In a survey of 2,000 UK adults carried out in March 2016, over half (57%) said they were frustrated by their high street bank due to unfair bank charges, branch closures and IT failures.
As well as expressing their irritation, many indicated a willingness to consider alternative providers of payments services. A quarter said they would rather trust a technology company with e-money transactions than a bank.
This represents a sizeable shift in public attitudes and openness towards more innovative means of payment. One could even pose the question: is there a future for high street banks?
Erosion of trust and customer experience
To explore the future of high street banks, we must first understand the current perceptions of these institutions in the mind of the consumer. By far, one of the biggest areas of concern is trust.
Historically, banks have been seen as synonymous with trust, with phrases like “you can bank on it” marking their dependability in popular consciousness. Yet, since the banking crisis, the authority and solidity of banks have been cast in doubt. And this, coupled with scandals, such as PPI and Libor rate fixing, have eroded trust and undermined the public reputation of banks.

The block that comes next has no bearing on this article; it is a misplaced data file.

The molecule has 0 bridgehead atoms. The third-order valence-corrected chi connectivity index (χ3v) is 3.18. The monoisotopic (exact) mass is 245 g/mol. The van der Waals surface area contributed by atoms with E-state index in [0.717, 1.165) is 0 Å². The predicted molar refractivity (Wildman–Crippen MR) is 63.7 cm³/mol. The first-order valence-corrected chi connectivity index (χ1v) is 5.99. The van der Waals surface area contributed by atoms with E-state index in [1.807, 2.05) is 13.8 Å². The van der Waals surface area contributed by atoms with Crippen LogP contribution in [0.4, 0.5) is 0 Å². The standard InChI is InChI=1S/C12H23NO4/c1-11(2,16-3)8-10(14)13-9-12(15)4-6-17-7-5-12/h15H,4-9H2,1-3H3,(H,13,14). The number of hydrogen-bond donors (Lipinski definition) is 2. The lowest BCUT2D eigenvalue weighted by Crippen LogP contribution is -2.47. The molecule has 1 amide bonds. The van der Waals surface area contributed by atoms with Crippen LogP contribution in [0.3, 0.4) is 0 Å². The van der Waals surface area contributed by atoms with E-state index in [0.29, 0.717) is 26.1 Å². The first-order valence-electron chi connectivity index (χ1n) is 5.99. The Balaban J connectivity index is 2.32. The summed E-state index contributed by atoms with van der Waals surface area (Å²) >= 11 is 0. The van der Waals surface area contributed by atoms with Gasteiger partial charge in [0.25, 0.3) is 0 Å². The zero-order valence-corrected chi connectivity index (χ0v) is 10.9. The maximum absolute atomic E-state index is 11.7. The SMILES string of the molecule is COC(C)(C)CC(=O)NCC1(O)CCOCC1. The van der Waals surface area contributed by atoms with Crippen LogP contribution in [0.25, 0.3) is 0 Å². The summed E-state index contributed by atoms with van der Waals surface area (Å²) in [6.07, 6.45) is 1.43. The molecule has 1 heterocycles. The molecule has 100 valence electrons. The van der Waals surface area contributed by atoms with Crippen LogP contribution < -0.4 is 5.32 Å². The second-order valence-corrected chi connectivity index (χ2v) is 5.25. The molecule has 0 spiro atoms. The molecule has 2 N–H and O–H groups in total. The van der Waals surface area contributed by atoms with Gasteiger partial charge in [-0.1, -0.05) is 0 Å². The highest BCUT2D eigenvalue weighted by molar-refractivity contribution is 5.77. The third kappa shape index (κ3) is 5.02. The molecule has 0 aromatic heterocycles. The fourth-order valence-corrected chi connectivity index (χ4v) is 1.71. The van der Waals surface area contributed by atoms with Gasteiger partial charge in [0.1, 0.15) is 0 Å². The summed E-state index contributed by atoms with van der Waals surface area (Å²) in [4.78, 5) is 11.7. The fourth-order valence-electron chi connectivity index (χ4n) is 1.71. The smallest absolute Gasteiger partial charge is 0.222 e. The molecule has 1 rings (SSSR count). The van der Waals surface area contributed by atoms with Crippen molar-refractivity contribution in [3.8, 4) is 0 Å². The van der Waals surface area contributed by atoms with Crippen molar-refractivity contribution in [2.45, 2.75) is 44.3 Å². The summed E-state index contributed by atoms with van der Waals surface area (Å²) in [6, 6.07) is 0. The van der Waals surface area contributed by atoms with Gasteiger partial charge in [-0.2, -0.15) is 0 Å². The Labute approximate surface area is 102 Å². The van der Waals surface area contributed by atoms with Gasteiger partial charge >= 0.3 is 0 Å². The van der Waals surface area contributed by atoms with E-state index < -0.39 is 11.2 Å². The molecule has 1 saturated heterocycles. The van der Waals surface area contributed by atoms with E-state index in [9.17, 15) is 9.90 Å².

Alongside this erosion of trust, there is also growing frustration with particular aspects of banking services. Topping the list is unfair bank charges, with nearly a quarter of people (24%) citing this as their biggest source of aggravation. In addition, 18% said branch closures caused inconvenience and a further 18% found IT failures, such as being unable to access an online account or have wages transferred on time, disruptive.
The biggest frustrations with high street banks according to a poll of 2,000 UK adults:
- Unfair bank charges (24%)
- Branch closures (18%)
- IT failures (18%)
- Delays in my balance updating (16%)
- Mistakes (13%)
- Scandals (12%)
- Security breaches (12%)
- Lack of opportunity to talk face-to-face (12%)
- Lack of opportunity to talk over the phone (9%)
The introduction of online banking and automated account management terminals have made services more convenient and accessible. And yet, the report has shown that these advancements in technology have actually contributed to the demise of the physical ‘high street’ bank.
Trust between organisations and their customers is reinforced through regular engagement, with each contact opportunity helping to strengthen the relationship and forge a better connection. Now, however, the days of having a one-to-one relationship with your local bank manager are long gone. In fact, 53% of bank customers say they haven’t seen a member of the staff from their bank in the past year and 83% do so less than every six months. With the frequency of face-to-face interaction between banks and their customers declining, the opportunities to make more of a personal connection are fast becoming few and far between.
Slow on the uptake